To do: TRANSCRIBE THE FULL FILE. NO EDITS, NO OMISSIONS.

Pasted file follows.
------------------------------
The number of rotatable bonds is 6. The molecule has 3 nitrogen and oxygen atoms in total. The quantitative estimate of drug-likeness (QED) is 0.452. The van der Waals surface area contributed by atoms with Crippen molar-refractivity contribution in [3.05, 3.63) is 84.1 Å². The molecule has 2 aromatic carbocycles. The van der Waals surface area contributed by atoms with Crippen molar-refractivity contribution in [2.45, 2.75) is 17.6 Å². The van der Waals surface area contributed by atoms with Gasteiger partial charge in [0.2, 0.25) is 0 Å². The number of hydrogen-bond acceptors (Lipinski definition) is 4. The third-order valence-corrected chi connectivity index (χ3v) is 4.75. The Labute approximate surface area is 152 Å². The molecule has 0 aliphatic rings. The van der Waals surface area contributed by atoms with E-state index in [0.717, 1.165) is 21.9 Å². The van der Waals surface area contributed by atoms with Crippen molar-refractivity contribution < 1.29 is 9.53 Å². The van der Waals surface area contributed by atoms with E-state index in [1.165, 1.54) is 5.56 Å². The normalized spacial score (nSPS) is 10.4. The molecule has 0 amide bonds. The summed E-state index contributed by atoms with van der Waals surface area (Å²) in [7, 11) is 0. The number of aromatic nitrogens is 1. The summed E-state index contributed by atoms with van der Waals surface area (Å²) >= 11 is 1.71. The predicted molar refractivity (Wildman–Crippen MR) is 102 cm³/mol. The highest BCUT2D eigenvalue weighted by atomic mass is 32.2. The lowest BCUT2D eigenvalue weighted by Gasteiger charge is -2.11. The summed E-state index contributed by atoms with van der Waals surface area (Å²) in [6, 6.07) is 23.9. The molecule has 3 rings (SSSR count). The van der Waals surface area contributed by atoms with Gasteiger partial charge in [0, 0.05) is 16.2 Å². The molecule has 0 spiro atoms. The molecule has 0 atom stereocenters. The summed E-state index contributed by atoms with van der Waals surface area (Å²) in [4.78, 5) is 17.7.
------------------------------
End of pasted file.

The number of rotatable bonds is 6. The molecule has 3 nitrogen and oxygen atoms in total. The quantitative estimate of drug-likeness (QED) is 0.452. The van der Waals surface area contributed by atoms with Crippen molar-refractivity contribution in [3.05, 3.63) is 84.1 Å². The molecule has 2 aromatic carbocycles. The van der Waals surface area contributed by atoms with Crippen molar-refractivity contribution in [2.45, 2.75) is 17.6 Å². The van der Waals surface area contributed by atoms with Gasteiger partial charge in [0.2, 0.25) is 0 Å². The number of hydrogen-bond acceptors (Lipinski definition) is 4. The third-order valence-corrected chi connectivity index (χ3v) is 4.75. The Labute approximate surface area is 152 Å². The molecule has 0 aliphatic rings. The van der Waals surface area contributed by atoms with E-state index in [0.717, 1.165) is 21.9 Å². The van der Waals surface area contributed by atoms with Crippen molar-refractivity contribution < 1.29 is 9.53 Å². The van der Waals surface area contributed by atoms with E-state index in [1.165, 1.54) is 5.56 Å². The normalized spacial score (nSPS) is 10.4. The molecule has 0 amide bonds. The summed E-state index contributed by atoms with van der Waals surface area (Å²) in [7, 11) is 0. The number of aromatic nitrogens is 1. The summed E-state index contributed by atoms with van der Waals surface area (Å²) >= 11 is 1.71. The predicted molar refractivity (Wildman–Crippen MR) is 102 cm³/mol. The highest BCUT2D eigenvalue weighted by atomic mass is 32.2. The lowest BCUT2D eigenvalue weighted by Gasteiger charge is -2.11. The summed E-state index contributed by atoms with van der Waals surface area (Å²) in [6, 6.07) is 23.9. The molecule has 3 rings (SSSR count). The van der Waals surface area contributed by atoms with Gasteiger partial charge in [0, 0.05) is 16.2 Å². The molecule has 0 spiro atoms. The molecule has 0 atom stereocenters. The summed E-state index contributed by atoms with van der Waals surface area (Å²) in [4.78, 5) is 17.7.